indole

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indole

 [in´dōl]
a compound obtained from coal tar and indigo and produced by decomposition of tryptophan in the intestine, where it contributes to the peculiar odor of feces. It is excreted in the urine in the form of indican.
Miller-Keane Encyclopedia and Dictionary of Medicine, Nursing, and Allied Health, Seventh Edition. © 2003 by Saunders, an imprint of Elsevier, Inc. All rights reserved.

in·dole

(in'dōl), Avoid the misspelling indol.
1. basis of many biologically active substances (for example, serotonin, tryptophan); formed in degradation of tryptophan. Synonym(s): ketole
2. Any of many alkaloids containing the indole (1) structure.
Farlex Partner Medical Dictionary © Farlex 2012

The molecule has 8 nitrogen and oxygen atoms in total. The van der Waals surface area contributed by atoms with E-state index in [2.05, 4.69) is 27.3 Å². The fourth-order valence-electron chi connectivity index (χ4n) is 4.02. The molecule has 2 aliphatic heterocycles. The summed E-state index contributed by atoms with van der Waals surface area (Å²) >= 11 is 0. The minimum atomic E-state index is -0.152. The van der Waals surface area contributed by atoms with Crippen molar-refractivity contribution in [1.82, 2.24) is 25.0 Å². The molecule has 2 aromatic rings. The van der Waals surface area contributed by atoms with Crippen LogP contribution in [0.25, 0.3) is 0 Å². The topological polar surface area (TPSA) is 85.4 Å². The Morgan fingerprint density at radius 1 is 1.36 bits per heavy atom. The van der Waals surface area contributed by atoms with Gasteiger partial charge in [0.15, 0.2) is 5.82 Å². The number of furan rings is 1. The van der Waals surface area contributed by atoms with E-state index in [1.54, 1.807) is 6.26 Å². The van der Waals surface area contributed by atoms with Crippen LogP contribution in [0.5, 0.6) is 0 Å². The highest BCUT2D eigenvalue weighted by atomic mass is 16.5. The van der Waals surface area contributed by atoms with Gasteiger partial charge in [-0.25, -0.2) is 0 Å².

indole

(ĭn′dōl′)
n.
1. A white crystalline compound, C8H7N, obtained from coal tar or various plants and produced by the bacterial decomposition of tryptophan in the intestine. It is used in perfumes and as a reagent.
2. Any of various derivatives of this compound.
The American Heritage® Medical Dictionary Copyright © 2007, 2004 by Houghton Mifflin Company. Published by Houghton Mifflin Company. All rights reserved.

indole

Chemistry
A heterocyclic compound that is the parent molecule for serotonin tryptophan and other alkaloids; indoles are present in broccoli, cabbage and other cruciferous vegetables, and may have anticarcinogenic activity.
Segen's Medical Dictionary. © 2012 Farlex, Inc. All rights reserved.

in·dole

(in'dōl)
1. 2,3-benzopyrrole; basis of many biologically active substances (e.g., serotonin, tryptophan); formed in degradation of tryptophan.
Synonym(s): ketole.
2. Any of many alkaloids containing the indole (1) structure.
Medical Dictionary for the Health Professions and Nursing © Farlex 2012

indole

2,3-benzopyrrole, an unpleasant-smelling product of protein breakdown that contributes to the odour of the faeces. In high dilution, indole has a pleasant smell and has been used in the perfumery industry. See also SKATOLE.
Collins Dictionary of Medicine © Robert M. Youngson 2004, 2005